Judges then made their choice between the flat fee and per‐minute fee contract options. After their choice of contracts, judges were asked to estimate the worker’s completion time both in the contract they had chosen, and under the other (unchosen) contract type. They were also presented with a hypothetical choice between a sure amount (equal to their profit from choosing the flat fee option) and a gamble which, unbeknownst to them, was constructed from the results of Phase 1 to match the actual distribution of profits under the per‐minute contract (see Table 2). Lastly, they answered a few questions about risk aversion, cognitive ability, and knowledge of jigsaw puzzles. After all data were collected, the profit earned was computed by pairing each participant with a randomly chosen participant in the appropriate condition in Phase 1, and the money was paid to each judge.
Results – Phase 2: Judges’ Time Estimates and Contract Choices.: The recruiting‐fee conditions were designed so that the minimum profit in the per‐minute conditions for the short and long time limit were equal (unlike the non‐recruiting‐fee conditions). We found no main effects of the recruiting fee manipulation and it did not interact with any other factors (see Appendix). Since the contract choices did not depend on the worst‐case cost, we collapse across these conditions in the remaining analyses.
In the long time‐limit condition, 89% of the judges chose the flat fee contract, earning a profit of $2.50 (after paying the $0.60 fee, if applicable, and deducting worker cost). In contrast, only 51% of the judges in the 5 short time‐limit condition chose the flat fee contract, earning $1.00 (after paying a $0.10 fee, if applicable, and deducting worker cost). The time limit had a highly significant effect on the probability of choosing the flat fee contract ( 1 28.36, .001 .4
To compensate judges who chose the per‐minute fee, we randomly picked a per‐minute worker’s actual completion time for each judge and deducted the cost of that worker. Those judges who chose the per‐minute contract actually earned significantly more profit than they would have if they had chosen the flat fee contract, in both the long time limit condition (Mper‐minute = $3.67, Mflat fee =
$2.50; = $1.17, t(9)=6.01, p<.001) as well as in the short time limit condition (Mper‐minute = $1.12, Mflat fee
= $1.00; = $0.12; t(39)=2.68, p=.01, see Figure 3). An expected‐value maximizer with unbiased beliefs would be less likely to choose the flat fee contract in the long (vs. short) time limit condition, but our judges were instead significantly more likely to do so. In effect, judges choosing the flat‐fee contract in the long‐time limit condition paid an almost 50% premium to insure themselves against the unlikely outcome that their earnings would be lower because their per‐minute worker took too long.
After making their contract choice, the judges estimated the task completion times for workers with the chosen contract type. Replicating the prior studies, judges estimated significantly more time in
the long time limit conditions than in the short time limit conditions (MShort= 3.38, SD=0.86; MLong= 7.22,
SD=3.26; t(169)= 10.30, p<.001). Subsequently, judges were asked to estimate the average worker’s task completion time under the alternative contract type (the one they had not chosen). Nearly all participants chose the option that would have provided a higher profit if their time estimates had been correct (84% in the short vs. 91% in the long time condition). These findings suggest that judges chose unnecessary fixed‐fee contracts, foregoing potential profits, primarily because they misestimated task completion times. As shown in Figure 4 estimated time for per‐minute workers fully mediated the effect of deadlines on contract choices. Controlling for per‐minute worker time estimates, time limits do not significantly impact contract choices.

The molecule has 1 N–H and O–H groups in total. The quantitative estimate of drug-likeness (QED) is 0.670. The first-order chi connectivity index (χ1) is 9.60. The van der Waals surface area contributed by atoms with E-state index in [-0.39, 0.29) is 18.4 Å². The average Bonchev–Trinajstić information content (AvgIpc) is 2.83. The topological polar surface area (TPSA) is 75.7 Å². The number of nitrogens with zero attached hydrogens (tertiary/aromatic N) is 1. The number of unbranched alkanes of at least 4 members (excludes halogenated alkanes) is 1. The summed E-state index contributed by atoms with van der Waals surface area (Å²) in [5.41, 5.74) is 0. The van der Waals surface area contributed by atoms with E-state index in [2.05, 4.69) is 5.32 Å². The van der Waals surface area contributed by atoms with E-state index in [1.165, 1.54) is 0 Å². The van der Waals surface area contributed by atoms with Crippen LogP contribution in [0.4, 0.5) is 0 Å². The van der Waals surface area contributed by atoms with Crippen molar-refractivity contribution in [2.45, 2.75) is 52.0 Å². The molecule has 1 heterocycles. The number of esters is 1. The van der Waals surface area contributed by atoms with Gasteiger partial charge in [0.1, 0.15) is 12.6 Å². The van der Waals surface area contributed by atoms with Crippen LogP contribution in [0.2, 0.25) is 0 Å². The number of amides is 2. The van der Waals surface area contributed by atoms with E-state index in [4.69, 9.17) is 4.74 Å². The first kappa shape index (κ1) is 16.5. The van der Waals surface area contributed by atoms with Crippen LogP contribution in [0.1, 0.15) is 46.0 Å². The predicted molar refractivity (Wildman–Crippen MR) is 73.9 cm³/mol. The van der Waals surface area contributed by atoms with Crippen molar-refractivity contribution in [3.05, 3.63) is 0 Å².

Could these findings be attributed to a lack of attention or consideration among some judges? We measure judges’ depth of reasoning (Cognitive Reflection Test, Frederick 2005), and the CRT scores did not moderate the effect of deadlines on the type of contract chosen. Likewise, the amount of time judges took and their self‐reported knowledge and experience with jigsaw puzzles did not moderate the effect. Thus, we find no evidence that the findings are driven by lack of attention or consideration.
In studying these contract choices, it is also important to consider the potential role of risk preferences as an alternative account. The contract choice represents a gamble between a fixed profit under the flat‐fee contract and an uncertain profit that could be either higher or lower with the per‐ minute contract (Grund & Sliwka, 2010). Even judges making well‐calibrated estimates could have been willing to sacrifice expected earnings for reduced risk, preferring the “sure bet” flat fee contract when faced with the riskier long time limit. To test this, we had the judges make a hypothetical choice
between a fixed amount (equivalent to the profit with the flat fee contract) and a gamble constructed to be equivalent to the actual probabilities and outcomes represented by the per‐minute contract (i.e., calculated from workers’ times in Phase 1, see Table 2). The choice was represented as a separate
hypothetical gamble, unrelated to the employment game, and judges were not told that the gamble was equivalent to their contract choice.